The Green Lace wing
The Green Lacewing larvae love eating red spider mites

The lacewing eggs hatch into larvae that roam the plant looking for food. They sustain their feeding spree for up to three weeks and then enter a cocoon where they develop into adulthood within 14 days. The fact that lacewings can tolerate a wide range of temperatures means that they sustain spider mite control through all seasons.

Releasing 10 eggs or larvae per plant is effective. The larvae are typically gray in color and look like an alligator that has pincers. They kill the spider mites by injecting them with their paralyzing venom and then proceed to draw out the fluid from the mite. These larvae love warm weather but do not release them during the heat of the day.

When newly hatched, lacewing larvae are voraciously hungry and they can cannibalize each other if they don’t find a consistent food source. One larva can consume up to 200 spider mites per week indiscriminately eating the eggs, larvae, and adults of the mites.

Pro Tip

When you have a severe spider mite infestation, consider investing in the green lacewing larvae instead of the adult. As soon as they are introduced into the crop, they begin feeding on spider mites. This is quicker than getting adults and waiting for them to hatch eggs that become larvae.

5. Minute Pirate Bug

Also known as the Orius insidious, this insect has a preference for spider mites, thrips, and aphids. They also feed on the spider mite by injecting their beaks into the mites and sucking out their juices. Release up to 2000 Orius into an acre for effective spider mite control.

The Minute Pirate bug
The Minute Pirate bug can fly around making it effective at finding and consuming spider mites infestations.

The bug feeds on the mite’s eggs, larvae and adults. They can eat up to 30 spider mites a day. The minute pirate bug is also referred to as the flower bug and they are tiny in size measuring only 1/16th of an inch. They have an oval-shaped body that is black to purplish with white patches on the wings.

The adults can fly around which enables them to feed earnestly on colonies of spider mites.

Pro Tip

If you have an infestation of thrips as well, this is a beneficial predator that also attacks thrips. In fact, it is one of the few insects that eat adult thrips.

6. Western Flower Thrips

Not all thrips have an appetite for spider mites. But the Western flower thrips love to eat spider mites. These thrips are omnivorous meaning they eat both insect, arthropod, and plant life. Because of that, they are a threat to mites in two ways: they feed on the mites and also compete with the mites for plant food.

The Western flower thrip
The Western flower thrip can control spider mites but will also feed on crops when their supply of spider mites has gone. This is why they are at the bottom of our list of preferred spider mite predators.

The larvae of the thrips attack the eggs of the two-spotted spider mites but unfortunately, they also attack the eggs of predatory mites that control the spider mite population. The western flower thrip is also known as Frankliniella occidentalis.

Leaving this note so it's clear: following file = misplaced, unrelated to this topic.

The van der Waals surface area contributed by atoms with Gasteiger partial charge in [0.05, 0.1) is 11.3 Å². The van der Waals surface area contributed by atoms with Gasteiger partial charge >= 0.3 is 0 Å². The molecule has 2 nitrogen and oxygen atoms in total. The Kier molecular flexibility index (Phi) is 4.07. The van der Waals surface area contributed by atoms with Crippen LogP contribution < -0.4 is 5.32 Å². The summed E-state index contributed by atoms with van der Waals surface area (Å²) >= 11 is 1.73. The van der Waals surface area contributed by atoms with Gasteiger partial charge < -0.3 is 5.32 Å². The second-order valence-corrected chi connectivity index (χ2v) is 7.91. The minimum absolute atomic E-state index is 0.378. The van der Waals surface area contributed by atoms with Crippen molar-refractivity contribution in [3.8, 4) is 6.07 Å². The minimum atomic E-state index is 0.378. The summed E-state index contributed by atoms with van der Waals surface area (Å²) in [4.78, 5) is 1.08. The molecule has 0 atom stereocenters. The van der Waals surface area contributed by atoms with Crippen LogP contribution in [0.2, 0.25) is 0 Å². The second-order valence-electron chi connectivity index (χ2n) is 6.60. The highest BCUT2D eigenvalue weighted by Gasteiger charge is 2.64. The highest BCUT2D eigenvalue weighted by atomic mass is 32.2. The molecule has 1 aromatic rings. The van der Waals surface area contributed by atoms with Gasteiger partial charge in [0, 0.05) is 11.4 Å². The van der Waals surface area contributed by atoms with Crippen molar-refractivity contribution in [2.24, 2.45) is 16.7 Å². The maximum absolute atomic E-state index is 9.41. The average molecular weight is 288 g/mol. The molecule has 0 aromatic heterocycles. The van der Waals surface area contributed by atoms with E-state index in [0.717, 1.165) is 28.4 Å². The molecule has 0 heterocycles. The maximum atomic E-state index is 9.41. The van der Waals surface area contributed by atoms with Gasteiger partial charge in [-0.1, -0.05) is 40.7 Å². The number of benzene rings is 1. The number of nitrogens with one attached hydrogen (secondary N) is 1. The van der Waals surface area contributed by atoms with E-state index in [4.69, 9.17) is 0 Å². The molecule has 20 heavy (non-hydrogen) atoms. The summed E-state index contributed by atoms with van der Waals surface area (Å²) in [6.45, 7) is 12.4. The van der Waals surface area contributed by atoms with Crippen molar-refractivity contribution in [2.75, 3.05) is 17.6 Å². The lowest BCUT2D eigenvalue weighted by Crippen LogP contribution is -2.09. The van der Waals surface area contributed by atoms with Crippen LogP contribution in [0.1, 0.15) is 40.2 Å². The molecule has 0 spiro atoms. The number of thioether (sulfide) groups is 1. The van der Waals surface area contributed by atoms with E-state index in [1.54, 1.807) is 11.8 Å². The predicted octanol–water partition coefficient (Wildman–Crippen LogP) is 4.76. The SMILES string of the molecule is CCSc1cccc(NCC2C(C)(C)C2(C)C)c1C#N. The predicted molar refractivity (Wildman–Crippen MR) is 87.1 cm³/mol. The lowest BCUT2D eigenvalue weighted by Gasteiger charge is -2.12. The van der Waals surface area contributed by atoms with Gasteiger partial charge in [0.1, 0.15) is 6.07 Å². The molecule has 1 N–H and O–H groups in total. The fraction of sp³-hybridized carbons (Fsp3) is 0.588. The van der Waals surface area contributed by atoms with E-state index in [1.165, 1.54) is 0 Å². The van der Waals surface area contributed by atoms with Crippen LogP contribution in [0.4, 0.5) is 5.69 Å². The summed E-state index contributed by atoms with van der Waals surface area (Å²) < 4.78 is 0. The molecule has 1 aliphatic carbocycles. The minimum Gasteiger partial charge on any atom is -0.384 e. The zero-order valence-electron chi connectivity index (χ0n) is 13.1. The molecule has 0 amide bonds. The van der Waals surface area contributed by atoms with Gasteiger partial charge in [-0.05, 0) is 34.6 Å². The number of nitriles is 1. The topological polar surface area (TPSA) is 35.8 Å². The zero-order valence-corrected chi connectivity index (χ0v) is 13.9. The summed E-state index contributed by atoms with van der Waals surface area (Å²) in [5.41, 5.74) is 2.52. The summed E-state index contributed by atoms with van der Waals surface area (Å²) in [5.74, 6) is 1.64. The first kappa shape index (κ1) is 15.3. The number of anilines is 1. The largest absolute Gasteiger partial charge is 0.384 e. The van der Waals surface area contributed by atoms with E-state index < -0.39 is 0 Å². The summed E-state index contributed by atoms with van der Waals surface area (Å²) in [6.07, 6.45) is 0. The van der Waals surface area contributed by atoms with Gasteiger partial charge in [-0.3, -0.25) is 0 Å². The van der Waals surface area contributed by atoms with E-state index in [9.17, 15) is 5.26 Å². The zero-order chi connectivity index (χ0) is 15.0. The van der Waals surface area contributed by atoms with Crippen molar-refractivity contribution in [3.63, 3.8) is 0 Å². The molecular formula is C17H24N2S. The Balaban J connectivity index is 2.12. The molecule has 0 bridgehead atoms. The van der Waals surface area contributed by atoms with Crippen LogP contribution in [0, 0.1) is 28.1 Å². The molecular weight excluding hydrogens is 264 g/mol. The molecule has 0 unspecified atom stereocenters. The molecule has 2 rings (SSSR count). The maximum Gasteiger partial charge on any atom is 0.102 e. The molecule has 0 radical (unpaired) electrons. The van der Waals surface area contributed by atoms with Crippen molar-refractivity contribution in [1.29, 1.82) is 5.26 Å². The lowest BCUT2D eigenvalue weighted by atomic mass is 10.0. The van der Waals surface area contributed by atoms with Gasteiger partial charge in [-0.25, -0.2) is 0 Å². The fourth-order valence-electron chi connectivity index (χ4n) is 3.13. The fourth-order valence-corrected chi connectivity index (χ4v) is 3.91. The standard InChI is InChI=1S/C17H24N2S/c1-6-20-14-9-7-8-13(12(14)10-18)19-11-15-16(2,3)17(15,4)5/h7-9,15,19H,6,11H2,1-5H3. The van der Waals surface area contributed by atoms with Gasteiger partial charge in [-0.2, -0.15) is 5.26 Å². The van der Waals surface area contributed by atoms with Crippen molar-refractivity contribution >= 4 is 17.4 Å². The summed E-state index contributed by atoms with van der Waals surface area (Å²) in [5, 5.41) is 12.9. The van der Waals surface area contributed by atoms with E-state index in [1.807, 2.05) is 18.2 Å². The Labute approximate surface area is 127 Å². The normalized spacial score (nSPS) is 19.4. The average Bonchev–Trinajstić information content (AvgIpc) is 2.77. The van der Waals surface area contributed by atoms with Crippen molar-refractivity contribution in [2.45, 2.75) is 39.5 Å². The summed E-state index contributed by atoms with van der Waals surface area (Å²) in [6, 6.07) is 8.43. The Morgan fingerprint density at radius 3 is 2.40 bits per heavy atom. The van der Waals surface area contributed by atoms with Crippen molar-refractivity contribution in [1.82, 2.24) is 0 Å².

Pro Tip

While Western flower thrips eat spider mites they are not the ideal solution to controlling the mites population. After they have finished eating their prey, they will turn on the crop and become pests. That makes them a potential threat that is just waiting to happen even though they are excellent at destroying spider mites.

Options For Getting Rid Of Spider Mites

There are several options available for getting rid of spider mites. They include

  • Insecticidal soap
  • Toxic, short-lived chemical insecticide
  • An organic insecticide that features food-grade ingredients like diatomaceous earth
  • A biological insecticide that contains an entomopathogenic fungus
  • Essential oils like pure neem oil
  • Horticultural oil to kill overwintering eggs

However, of all the options available, the best solution is a natural one where you introduce organisms that eat the spider mites. This is a long-term, sustainable and safe method that leaves your crops intact while decimating spider mite populations.

How Do Commercial Farmers Control Spider Mites Naturally?

You can introduce predatory mites into large-scale farms using the Controlled Release System (CRS sachets). How do CRS sachets work?

The mites are placed into the sachets which are strategically placed all over the farm. The sachets are opened allowing the mites to get out and onto the nearest plants where they find their prey. These breeding sachets are produced by companies like Bioline and they come in various sizes.

Bioline CRS Package Sizes

The Mini Sachet

This is a small sachet that works if you are dealing with the beginnings of a spider mite infestation. It offers an easy application and you have more release points on the farm.

The Gemini Sachet

This sachet is ideal if you want to release the mites into a farm that features an overhead irrigation system. It is waterproof keeping the mites safe from drowning and it delivers more mites in areas under wet conditions.

The Bugline Sachet

With this option, you avoid the overhead water completely while maintaining a dry distribution platform for the mites. They are completely uninhibited by the automatic watering processes of your farm.

Mini Sachet On A Stick

This option offers you the easy establishment of the mini sachet while also being elevated and waterproof so it does not come close to the water. The mites can be released close to the wet soil but not within the water. It also offers users a 2-week lead time.

These breeding sachets produce the predatory mites for four to eight weeks from the time they are opened. The sachets offer you higher levels of predatory mites allowing you to enjoy a higher success rate with this method of biological spider mite control.

The Wrap Up

For spider mite predators to thrive they need you to offer them a habitat without insecticides and pesticides that kill them. So make sure you do not spray the farm with chemical insecticide at least for a week or so before introducing the spider mite predators.

Also, make sure the temperature and humidity levels are conducive for growth. And finally, make sure that there is foliage for the predatory mites and pollen in the vicinity for the stethorus and lacewings. As long as there is food, these insects and organisms will be content to stay on your farm and do what they do best: control the spider mite population you are grappling with.

Sources

https://www.gardeningknowhow.com/plant-problems/pests/insects/spider-mite-treatment.htm

https://www.thebuglady.ca/spider-mite-control

planetnatural.com/pest-problem-solver/houseplant-pests/spider-mite-control/

https://greenmethods.com/persimilis/

https://www.sciencedirect.com/topics/agricultural-and-biological-sciences/stethorus

https://gpnmag.com/article/effective-release-methods-of-predatory-mites/

https://link.springer.com/article/10.1023/B:APPA.0000018885.35044.c6

https://biocontrol.entomology.cornell.edu/predators/Neoseiulus.php

https://www.gardeninsects.com/greenlacewings.asp

https://extension.umd.edu/hgic/topics/predators-minute-pirate-bugs

https://link.springer.com/article/10.1007/s10526-011-9433-z